(27b) Impact of Parcel Size, Field Shape, Crop Yield, Storage Location and Collection Equipment on the Performance of Harvest System in Shrub Willow Fields

Authors: 
Ebadiana, M., University of British Columbia
Sheddenb, M. E., Oak Ridge National Laboratory
Sokhansanj, S., University of British Columbia
Eisenbies, M., State University of New York College of Environmental Science and Forestry
Volk, T. A., State University of New York - College of Environmental Science & Forestry
Heavey, J., State University of New York, College of Environmental Science and Forestry
Hallen, K., State University of New York College of Environmental Science and Forestry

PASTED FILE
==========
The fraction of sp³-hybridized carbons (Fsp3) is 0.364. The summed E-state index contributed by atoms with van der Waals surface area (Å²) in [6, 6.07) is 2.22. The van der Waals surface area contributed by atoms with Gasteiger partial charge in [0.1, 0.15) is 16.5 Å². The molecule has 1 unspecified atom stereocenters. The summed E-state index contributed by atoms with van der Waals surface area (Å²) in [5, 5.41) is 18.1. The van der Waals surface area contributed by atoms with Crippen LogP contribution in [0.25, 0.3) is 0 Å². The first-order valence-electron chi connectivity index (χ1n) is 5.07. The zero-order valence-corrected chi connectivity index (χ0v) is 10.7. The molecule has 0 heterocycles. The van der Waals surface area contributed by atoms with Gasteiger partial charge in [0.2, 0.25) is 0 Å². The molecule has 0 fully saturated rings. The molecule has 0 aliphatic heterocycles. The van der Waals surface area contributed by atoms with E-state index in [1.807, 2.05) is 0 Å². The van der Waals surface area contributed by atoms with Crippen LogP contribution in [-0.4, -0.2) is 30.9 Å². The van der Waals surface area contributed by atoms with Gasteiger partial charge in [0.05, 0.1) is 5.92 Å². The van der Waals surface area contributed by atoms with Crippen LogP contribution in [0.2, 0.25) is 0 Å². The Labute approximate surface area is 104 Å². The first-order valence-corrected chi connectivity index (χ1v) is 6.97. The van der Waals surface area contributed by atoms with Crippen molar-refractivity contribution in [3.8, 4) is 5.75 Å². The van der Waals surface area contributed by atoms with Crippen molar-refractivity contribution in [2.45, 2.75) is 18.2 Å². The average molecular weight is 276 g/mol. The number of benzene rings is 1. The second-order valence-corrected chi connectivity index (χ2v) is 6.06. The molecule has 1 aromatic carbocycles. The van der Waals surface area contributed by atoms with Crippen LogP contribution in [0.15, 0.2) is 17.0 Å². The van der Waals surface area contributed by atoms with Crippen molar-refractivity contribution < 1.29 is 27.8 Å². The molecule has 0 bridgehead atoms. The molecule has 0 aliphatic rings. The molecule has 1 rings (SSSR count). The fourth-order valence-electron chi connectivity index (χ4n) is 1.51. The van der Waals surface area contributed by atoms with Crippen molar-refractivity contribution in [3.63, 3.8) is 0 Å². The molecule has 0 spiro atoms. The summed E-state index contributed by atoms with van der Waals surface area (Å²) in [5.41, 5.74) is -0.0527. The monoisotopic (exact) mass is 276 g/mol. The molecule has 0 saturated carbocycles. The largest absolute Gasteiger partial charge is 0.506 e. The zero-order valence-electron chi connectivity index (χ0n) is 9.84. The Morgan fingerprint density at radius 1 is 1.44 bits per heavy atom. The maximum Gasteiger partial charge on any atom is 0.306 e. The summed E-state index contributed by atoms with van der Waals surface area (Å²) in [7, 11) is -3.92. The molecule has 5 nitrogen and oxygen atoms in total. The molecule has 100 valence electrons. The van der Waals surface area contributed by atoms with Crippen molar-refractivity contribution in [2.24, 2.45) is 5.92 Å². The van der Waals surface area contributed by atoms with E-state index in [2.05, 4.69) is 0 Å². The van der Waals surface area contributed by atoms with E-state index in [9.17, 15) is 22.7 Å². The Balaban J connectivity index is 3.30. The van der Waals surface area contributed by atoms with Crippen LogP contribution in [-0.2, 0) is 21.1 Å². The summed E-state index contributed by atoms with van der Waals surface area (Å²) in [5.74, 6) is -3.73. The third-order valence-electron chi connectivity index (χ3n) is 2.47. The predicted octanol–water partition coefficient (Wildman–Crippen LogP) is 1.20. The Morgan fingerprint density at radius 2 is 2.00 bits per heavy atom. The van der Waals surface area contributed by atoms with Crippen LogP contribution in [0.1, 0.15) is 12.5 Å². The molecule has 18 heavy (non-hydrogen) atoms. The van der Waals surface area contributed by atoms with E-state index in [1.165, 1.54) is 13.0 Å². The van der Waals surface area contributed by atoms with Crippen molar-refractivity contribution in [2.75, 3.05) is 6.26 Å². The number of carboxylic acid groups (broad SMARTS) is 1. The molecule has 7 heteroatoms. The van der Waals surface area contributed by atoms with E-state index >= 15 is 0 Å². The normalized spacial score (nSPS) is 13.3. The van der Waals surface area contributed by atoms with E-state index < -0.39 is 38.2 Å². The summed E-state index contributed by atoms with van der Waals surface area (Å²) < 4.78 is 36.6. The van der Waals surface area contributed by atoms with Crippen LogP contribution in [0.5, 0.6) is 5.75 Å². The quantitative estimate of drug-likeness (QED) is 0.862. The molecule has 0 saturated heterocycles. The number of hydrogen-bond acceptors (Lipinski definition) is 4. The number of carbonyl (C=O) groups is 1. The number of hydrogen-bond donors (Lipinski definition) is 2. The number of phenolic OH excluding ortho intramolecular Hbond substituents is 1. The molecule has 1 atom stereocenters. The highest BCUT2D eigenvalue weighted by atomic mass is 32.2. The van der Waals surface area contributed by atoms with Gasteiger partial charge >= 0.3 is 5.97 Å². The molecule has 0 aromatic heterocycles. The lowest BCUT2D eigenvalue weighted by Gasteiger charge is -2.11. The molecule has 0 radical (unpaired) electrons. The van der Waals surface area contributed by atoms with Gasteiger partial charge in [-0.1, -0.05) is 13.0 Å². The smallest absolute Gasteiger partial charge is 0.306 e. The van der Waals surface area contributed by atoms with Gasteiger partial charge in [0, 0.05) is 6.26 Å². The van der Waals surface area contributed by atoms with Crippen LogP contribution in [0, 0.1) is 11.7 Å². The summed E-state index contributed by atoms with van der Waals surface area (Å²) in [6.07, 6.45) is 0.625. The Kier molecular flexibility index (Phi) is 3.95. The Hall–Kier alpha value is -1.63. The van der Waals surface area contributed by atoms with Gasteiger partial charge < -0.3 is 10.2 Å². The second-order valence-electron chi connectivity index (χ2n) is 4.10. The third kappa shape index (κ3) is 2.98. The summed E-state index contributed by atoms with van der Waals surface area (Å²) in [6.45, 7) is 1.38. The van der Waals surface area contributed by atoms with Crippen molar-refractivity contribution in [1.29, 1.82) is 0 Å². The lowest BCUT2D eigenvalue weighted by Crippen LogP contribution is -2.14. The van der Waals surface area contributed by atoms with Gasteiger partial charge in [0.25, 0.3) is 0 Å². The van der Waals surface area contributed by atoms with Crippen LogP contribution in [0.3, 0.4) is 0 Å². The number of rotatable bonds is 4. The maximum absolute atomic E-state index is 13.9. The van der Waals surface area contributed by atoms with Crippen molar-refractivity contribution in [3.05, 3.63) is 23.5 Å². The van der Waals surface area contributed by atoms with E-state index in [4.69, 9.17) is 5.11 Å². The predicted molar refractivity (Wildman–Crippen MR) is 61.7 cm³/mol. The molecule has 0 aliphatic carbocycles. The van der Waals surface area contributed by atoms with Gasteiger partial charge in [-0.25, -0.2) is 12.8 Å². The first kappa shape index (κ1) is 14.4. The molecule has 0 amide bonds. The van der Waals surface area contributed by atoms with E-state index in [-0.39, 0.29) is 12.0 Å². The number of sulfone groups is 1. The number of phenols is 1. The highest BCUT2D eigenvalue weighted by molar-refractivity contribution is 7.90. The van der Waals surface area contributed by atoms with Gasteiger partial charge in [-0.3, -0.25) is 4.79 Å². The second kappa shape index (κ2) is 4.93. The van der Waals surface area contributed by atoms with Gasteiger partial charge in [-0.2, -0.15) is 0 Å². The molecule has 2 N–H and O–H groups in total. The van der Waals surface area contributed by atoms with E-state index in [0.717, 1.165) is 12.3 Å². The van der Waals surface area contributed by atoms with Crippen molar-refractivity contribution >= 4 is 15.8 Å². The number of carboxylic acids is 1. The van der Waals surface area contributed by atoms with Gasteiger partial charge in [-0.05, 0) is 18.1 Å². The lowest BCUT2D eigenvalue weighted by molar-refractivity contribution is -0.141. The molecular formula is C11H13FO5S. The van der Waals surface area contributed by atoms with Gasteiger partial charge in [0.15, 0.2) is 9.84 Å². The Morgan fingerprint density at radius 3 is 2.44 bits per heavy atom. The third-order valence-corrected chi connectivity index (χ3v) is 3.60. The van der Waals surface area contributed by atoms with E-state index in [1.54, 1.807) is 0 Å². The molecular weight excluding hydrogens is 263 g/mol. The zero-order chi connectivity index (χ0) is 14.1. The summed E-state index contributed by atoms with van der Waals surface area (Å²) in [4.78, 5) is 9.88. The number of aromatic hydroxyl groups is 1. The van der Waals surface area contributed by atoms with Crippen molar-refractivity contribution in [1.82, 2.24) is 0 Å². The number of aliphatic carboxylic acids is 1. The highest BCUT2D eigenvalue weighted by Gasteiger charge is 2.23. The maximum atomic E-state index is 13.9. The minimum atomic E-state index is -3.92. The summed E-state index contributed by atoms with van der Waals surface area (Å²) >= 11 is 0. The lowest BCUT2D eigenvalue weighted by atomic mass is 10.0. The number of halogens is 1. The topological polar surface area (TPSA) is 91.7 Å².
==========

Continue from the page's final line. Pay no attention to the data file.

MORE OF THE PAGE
In this study, an integrated system of harvesting, collecting and transporting willow biomass crop to a storage site is modeled and evaluated using the IBSAL simulation model. A scenario analysis is used to quantify the impacts of five major input parameters on the performance of the integrated system. These parameters include parcel size, field shape, willow yield, distance to the storage site, and type of the collection equipment. Multiple performance indicators are identified to quantify the impacts on the system such as size of the equipment fleet, effective material and field capacity of the harvester, operating costs, and waiting times. The input data are collected from 36 commercial, short-rotation, shrub willow fields in northern New York State. The simulation results indicate that crop yield and type of collection equipment have the highest impact on operating costs and the equipment fleet size. As the size of equipment fleet increases in the system, variability in the system performance tends to increase. Field shape has the lowest impact on the overall system performance compared to the other four input parameters. The simulation results suggest that a combination of performance indicators need to be considered to evaluate the overall performance of a dynamic and complex system of harvesting, collection and transportation. This study enhances the understanding of the dynamics and complexity of this system. The developed IBSAL model and scenario analysis approach can assist in planning this system based on the characteristics of field, crop and logistical equipment to reach a high system performance.
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